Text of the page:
I’ll vote for that.

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Recognition needs re-thinking.

31/10/2012

Motivation beyond dollar figures – employee recognition

‘People often say that motivation doesn’t last. Well, neither does bathing – that’s why we recommend it daily.’
Zig Ziglar

Coffee lovers out there know that satisfying feeling of caffeine running through your body and giving you a burst of energy. We also know that this jolt does not last long, so we go searching again.
This is just the same for motivation and how we really want to be recognised. What about the long- term satisfaction, we as human beings crave?

In the twentieth century, the typical equation of recognition equals money rang true for most organisations and their employees.

However, as perspectives are changing about the working environment and what people really want, this attitude towards recognition needs to be rewarded differently.

Bestselling author Daniel Pink states in his book Drive: The Surprising Truth About What Motivates Us, the ‘carrot-and-stick’ approach to recognising good work has long gone. The real performance booster for people, whether it is work, home or school, is the human need to direct our own lives, learning and creating new things and bettering ourselves.

It has been said, no matter the amount of free lunches or bonuses you provide for staff; if you are not supplying simple human interaction for individuals who are working for the organisation’s mission – you are missing the most important element.

A sincere ‘Thank You’ or ‘Well done’ would be more substantial than a free sandwich. It may seem small and simple, but can have an enormous effect on an individual and can create a positive attitude towards all aspects of their work.

Pink states the three elements of true motivation are – autonomy, mastery and purpose.

The best way to approach the fundamentals of motivation is to already establish the condition for a genuinely motivating environment.

‘And the people on your team must have autonomy, they must have ample opportunity to pursue mastery and their daily duties must relate to a larger purpose. If these elements are in place, the best strategy to provide is a sense of urgency and significance – and then get out of the talent’s way’ said Pink.

Referring to Maslow’s Hierarchy of Needs, if people have a feeling of safety in the workplace it can improve their esteem and then self-actualisation – where motivation, productivity and happiness thrive.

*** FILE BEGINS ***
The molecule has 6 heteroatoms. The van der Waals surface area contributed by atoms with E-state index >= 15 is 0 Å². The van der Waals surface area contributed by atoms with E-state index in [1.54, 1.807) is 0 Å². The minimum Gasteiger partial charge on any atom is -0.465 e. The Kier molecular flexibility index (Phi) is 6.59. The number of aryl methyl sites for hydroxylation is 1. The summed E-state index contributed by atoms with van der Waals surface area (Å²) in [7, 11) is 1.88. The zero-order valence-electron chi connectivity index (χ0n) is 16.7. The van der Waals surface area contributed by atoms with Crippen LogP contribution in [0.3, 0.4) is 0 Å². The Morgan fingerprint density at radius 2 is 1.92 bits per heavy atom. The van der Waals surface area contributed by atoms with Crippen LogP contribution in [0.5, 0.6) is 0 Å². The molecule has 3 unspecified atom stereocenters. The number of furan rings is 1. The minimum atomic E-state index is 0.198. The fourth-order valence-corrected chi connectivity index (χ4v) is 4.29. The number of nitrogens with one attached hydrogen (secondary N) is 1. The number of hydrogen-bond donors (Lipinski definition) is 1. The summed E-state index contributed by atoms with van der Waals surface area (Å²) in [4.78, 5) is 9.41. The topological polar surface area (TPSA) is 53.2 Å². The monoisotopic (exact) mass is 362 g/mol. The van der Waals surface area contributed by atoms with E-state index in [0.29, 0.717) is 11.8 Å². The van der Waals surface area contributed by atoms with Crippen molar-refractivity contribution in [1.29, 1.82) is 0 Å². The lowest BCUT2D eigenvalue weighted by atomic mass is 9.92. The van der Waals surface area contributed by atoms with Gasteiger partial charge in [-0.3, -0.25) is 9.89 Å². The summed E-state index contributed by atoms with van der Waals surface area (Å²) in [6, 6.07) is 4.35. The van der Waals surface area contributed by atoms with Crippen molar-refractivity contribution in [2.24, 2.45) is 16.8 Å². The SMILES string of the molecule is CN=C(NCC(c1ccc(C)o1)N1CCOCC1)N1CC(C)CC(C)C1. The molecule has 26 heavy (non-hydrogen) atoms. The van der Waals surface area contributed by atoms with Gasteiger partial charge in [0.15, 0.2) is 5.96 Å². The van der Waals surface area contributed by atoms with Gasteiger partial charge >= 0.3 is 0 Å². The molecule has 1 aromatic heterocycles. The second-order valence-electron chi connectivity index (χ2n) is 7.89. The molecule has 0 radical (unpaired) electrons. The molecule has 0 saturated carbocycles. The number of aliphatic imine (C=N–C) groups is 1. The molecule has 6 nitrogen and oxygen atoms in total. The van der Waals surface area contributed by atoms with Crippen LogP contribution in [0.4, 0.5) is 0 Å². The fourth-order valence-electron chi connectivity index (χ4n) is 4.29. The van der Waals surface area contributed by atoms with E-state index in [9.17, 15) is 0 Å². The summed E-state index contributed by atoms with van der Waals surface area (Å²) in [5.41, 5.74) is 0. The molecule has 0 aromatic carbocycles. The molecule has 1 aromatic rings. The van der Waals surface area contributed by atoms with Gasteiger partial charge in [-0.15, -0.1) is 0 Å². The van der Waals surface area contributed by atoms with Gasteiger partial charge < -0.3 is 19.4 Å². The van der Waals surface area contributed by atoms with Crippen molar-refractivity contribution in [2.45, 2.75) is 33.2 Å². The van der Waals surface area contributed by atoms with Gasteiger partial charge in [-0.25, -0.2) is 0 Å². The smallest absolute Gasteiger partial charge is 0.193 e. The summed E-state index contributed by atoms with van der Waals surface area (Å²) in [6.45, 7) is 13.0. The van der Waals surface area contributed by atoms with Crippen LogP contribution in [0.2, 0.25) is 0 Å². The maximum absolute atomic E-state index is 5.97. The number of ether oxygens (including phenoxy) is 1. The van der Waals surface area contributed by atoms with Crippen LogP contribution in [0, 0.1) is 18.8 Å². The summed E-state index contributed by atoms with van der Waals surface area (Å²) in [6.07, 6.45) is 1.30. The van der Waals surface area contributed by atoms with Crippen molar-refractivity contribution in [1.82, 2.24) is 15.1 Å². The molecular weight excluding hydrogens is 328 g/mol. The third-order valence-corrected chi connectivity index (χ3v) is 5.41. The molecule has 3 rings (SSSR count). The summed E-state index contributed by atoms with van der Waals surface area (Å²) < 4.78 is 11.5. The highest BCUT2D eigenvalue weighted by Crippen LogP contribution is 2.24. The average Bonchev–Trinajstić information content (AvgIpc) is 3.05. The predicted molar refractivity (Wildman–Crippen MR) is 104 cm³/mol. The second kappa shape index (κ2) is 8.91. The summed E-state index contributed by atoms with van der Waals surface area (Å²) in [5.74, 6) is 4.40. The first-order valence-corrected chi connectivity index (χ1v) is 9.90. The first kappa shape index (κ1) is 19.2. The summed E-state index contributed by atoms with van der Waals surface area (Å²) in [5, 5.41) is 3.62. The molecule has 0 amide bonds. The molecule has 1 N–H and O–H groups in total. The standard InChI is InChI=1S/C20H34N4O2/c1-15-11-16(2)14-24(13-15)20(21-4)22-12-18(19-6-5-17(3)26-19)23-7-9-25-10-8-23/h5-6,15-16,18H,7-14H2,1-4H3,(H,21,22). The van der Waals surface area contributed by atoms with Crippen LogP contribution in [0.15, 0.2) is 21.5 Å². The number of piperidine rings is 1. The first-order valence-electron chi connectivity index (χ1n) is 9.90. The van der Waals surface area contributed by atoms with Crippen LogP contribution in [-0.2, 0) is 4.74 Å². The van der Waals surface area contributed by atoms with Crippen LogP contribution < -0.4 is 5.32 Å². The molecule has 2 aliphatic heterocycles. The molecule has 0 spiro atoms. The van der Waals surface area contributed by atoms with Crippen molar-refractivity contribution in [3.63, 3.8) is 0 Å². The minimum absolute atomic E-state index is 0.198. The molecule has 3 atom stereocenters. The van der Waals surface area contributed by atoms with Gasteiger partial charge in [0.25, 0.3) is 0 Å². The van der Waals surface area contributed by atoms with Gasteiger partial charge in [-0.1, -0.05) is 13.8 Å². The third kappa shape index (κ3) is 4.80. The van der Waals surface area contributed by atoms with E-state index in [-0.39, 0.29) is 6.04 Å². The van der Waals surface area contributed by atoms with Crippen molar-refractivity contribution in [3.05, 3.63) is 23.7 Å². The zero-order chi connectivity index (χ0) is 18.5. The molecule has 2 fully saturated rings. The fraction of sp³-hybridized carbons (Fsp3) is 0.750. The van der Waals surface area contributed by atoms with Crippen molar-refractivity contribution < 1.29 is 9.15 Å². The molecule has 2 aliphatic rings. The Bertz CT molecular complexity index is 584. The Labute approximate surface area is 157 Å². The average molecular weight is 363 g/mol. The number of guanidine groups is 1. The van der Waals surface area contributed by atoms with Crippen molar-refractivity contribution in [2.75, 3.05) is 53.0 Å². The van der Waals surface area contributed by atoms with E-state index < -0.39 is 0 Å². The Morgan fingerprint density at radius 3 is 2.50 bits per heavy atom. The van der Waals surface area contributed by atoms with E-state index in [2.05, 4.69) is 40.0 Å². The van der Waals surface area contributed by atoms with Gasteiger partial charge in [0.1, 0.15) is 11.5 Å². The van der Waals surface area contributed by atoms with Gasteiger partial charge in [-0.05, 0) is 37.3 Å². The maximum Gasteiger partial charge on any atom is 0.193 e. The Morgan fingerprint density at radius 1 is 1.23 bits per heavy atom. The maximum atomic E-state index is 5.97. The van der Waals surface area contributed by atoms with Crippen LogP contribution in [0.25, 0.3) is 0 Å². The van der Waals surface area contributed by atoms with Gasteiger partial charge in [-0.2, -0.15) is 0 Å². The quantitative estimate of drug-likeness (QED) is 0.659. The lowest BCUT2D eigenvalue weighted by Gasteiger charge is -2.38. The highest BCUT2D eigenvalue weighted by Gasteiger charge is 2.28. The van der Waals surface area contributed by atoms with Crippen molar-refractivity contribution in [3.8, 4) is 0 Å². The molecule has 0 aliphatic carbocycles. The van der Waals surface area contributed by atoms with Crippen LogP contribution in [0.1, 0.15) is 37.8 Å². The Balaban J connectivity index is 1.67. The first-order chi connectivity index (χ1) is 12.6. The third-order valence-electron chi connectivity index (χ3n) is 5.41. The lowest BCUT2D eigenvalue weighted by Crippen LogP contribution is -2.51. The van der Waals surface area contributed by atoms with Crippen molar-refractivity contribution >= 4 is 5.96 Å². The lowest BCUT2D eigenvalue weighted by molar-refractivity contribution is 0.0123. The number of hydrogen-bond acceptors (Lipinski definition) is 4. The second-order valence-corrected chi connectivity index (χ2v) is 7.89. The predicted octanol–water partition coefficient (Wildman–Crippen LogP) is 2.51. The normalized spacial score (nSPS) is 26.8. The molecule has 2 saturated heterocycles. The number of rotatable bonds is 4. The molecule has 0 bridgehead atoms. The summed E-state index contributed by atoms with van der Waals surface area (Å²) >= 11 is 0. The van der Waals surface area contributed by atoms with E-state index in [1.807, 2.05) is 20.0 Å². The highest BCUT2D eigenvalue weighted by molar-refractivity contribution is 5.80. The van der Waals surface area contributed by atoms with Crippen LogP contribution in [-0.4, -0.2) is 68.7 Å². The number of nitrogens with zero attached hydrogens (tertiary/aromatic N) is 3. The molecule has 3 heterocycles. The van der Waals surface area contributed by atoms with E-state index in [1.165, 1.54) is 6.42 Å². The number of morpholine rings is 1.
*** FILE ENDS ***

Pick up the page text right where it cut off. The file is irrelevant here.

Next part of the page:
Reassess the next time that an employee has worked hard and what you feel would be the best outcome for their recognition.

 

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Three tools to help leaders and their staff.

17/10/2012

During one’s career there is always a starting point before you can progress up the career ladder.

There are not many (if any) people that have made it to where they are now without some guidance sought from those senior to them.

Quite often this guidance has come in the form of coaching, mentoring or counselling.

Coaching is a means of enabling people to achieve their goals for improved performance, growth or career enhancement.

Mentoring describes a relationship between a senior (mentor) and lesser experienced individual (mentee). It involves work face-to-face to foster professional, academic or personal development.

And finally counselling, in terms of business, applies to helping someone reframe problems and learn new strategies to improve circumstances in any area of their life.

Each of these methods has a way of providing success and empowerment for an individual but the key for a leader or manager is to understand when use of each tool would be necessary. One is not better than any other; it is knowing when to use which concept.

Today we’ll discuss the importance of coaching in the workplace.

As described in this very simple video, it requires the leader facilitating the coachee move in the right direction, helping them define their own problems as well as how they can solve them.

This enables the coachee to understand the issue, gain confidence in their own methods and empower themself to accomplish the next task that hinders them.

By facilitating this process and helping the coachee progress, the leader can hold them accountable to their “self defined” solutions. As humans if we understand our own problems and determine how to solve them ourselves we own the solutions. We will be far more likely to follow this path than if we are told what is wrong and have our problems solved for us.

A commonly used process to help a coach facilitate this process is G.R.O.W. – Goal, Reality, Options and Wrap-Up.

Goal, is the end result that the employee should be searching for. To be the most effective it needs to be defined so it is clear and apparent when achieved.
Reality, is how far the employee is away from their goal and the amount of ‘steps’ needed.
Options, these are the ways/strategies to achieve the goals.
Wrap-Up, is about the way forward and the need to be converted into action steps which will take the client to their goal.

Understanding how the G.R.O.W process  can help a manager coach their staff to the right outcomes will ensure they not only own the problem but its solution as well.

In future posts we’ll talk about mentoring and counseling and how they also fit into the managers’ toolkit.

 

Apricot offers executive coaching and mentoring to help leaders reach their full potential. Using a variety of assessments tools help to determine development needs and performance goals Apricot performs, confidential one-on-one coaching with executives, senior and mid-level managers and develop and deliver customised leadership programs.

Apricot staff are accredited in a range of Performance Management tools including: Myers-Briggs Type Indicators (MBTI), Enneagram of Personality and Human Synergistics.

 

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Are you helping or hindering your team’s innovation?